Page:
Tuesday, October 3, 2006

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What I asked the USTR

When we last left your humble blogger, he was heading to DC to talk about trade with U.S. Trade Representative Susan Schwab and a few other folks at an AEI conference.

Alas, I was unable to access the internet this morning, and so had no opportunity to view the range of questions that I could relay one to the USTR (it would have been Zathras'). However, the following exchange did take place:

ME: There seems to be a catch-22 on reviving Doha. Other countries won't negotiate seriously with the United States unless they believe that we can get TPA renewed. At the same time, the only way that TPA is likely to be renewed is if Congressmen seen the outline of a Doha deal. How does one escape this conundrum?

SCHWAB: Good question. [Long pause.]

So, call me skeptical on the odds of Doha being completed anytime soon. I should stress that this isn't Schwab's fault... it's the hand she was dealt.

One last thought: As David Kane has observed, both Schwab and I are graduates of Williams College. When I was intriduced to the ambassador, I mentioned that we shared the same alma mater. And, for just a brief second, the wised-up, cautious face of a politician was replaced by the joyful look of recognition when one Eph recognizes another Eph.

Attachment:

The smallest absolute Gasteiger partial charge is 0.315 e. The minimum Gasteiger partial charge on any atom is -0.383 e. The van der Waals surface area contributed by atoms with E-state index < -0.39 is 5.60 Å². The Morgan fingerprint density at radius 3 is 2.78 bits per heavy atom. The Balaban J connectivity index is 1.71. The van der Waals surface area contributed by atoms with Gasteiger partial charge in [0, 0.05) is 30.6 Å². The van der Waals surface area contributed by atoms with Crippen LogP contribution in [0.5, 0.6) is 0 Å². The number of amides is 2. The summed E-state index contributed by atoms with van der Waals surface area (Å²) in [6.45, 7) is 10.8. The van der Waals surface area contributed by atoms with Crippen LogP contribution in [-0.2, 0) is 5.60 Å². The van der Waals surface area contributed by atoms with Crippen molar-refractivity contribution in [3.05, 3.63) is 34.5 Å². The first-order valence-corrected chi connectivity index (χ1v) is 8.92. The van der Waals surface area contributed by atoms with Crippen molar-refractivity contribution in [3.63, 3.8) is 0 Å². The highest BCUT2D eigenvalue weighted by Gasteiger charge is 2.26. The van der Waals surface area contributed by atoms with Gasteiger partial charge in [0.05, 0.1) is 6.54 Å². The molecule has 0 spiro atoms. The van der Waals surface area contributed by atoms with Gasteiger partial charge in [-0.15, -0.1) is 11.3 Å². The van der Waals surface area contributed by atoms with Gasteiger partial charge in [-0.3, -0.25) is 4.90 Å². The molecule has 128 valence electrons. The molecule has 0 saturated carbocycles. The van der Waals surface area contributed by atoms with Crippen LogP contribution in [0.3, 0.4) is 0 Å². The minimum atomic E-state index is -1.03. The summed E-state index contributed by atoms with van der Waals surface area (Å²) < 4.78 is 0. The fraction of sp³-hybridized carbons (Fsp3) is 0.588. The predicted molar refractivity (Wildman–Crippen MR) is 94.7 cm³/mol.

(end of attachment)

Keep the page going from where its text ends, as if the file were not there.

posted by Dan on 10.03.06 at 07:54 PM


Dan, I was there. (Cough, realising about to say something really nerdy) Terrifically entertaining panel. AS you probably will have gathered from the discussion, part of the trade fight is grappling with an almost ceaseless series of catch-22s - development agenda versus a mercantilist, punishing bargain being only one. The point is actually just to keep having the fight, because a compromise eventually comes about that holds and becomes the new orthodoxy, and moves the liberalisation process along. Is there a trade policy structural analysis that approximates Kuhn's "paradigm shift" approach? If not, there should be.

posted by: Sturt on 10.03.06 at 07:54 PM [permalink]

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